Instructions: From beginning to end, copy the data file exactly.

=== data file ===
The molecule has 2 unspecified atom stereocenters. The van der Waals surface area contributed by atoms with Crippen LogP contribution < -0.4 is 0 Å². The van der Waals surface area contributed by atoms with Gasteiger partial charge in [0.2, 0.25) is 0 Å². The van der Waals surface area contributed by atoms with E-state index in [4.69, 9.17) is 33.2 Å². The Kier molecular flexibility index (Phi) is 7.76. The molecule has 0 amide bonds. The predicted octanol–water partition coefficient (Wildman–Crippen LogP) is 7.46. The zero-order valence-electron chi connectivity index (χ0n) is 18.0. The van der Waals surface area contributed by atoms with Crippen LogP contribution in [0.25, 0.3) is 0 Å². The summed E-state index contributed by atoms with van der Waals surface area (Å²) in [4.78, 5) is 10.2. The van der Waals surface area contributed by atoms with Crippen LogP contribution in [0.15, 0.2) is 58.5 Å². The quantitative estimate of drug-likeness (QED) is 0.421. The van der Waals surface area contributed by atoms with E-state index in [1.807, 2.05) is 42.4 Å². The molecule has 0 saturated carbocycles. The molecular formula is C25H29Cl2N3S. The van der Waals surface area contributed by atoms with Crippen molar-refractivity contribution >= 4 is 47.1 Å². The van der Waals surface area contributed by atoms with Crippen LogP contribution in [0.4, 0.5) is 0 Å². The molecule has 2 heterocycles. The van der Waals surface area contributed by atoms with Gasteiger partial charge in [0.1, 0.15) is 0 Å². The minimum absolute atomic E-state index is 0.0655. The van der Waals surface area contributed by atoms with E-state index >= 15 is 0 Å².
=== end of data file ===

The molecule has 2 unspecified atom stereocenters. The van der Waals surface area contributed by atoms with Crippen LogP contribution < -0.4 is 0 Å². The van der Waals surface area contributed by atoms with Gasteiger partial charge in [0.2, 0.25) is 0 Å². The van der Waals surface area contributed by atoms with E-state index in [4.69, 9.17) is 33.2 Å². The Kier molecular flexibility index (Phi) is 7.76. The molecule has 0 amide bonds. The predicted octanol–water partition coefficient (Wildman–Crippen LogP) is 7.46. The zero-order valence-electron chi connectivity index (χ0n) is 18.0. The van der Waals surface area contributed by atoms with Crippen LogP contribution in [0.25, 0.3) is 0 Å². The summed E-state index contributed by atoms with van der Waals surface area (Å²) in [4.78, 5) is 10.2. The van der Waals surface area contributed by atoms with Crippen LogP contribution in [0.15, 0.2) is 58.5 Å². The quantitative estimate of drug-likeness (QED) is 0.421. The van der Waals surface area contributed by atoms with E-state index in [1.807, 2.05) is 42.4 Å². The molecule has 0 saturated carbocycles. The molecular formula is C25H29Cl2N3S. The van der Waals surface area contributed by atoms with Crippen molar-refractivity contribution >= 4 is 47.1 Å². The van der Waals surface area contributed by atoms with Crippen LogP contribution in [0.4, 0.5) is 0 Å². The molecule has 2 heterocycles. The van der Waals surface area contributed by atoms with Gasteiger partial charge in [0.1, 0.15) is 0 Å². The minimum absolute atomic E-state index is 0.0655. The van der Waals surface area contributed by atoms with E-state index >= 15 is 0 Å².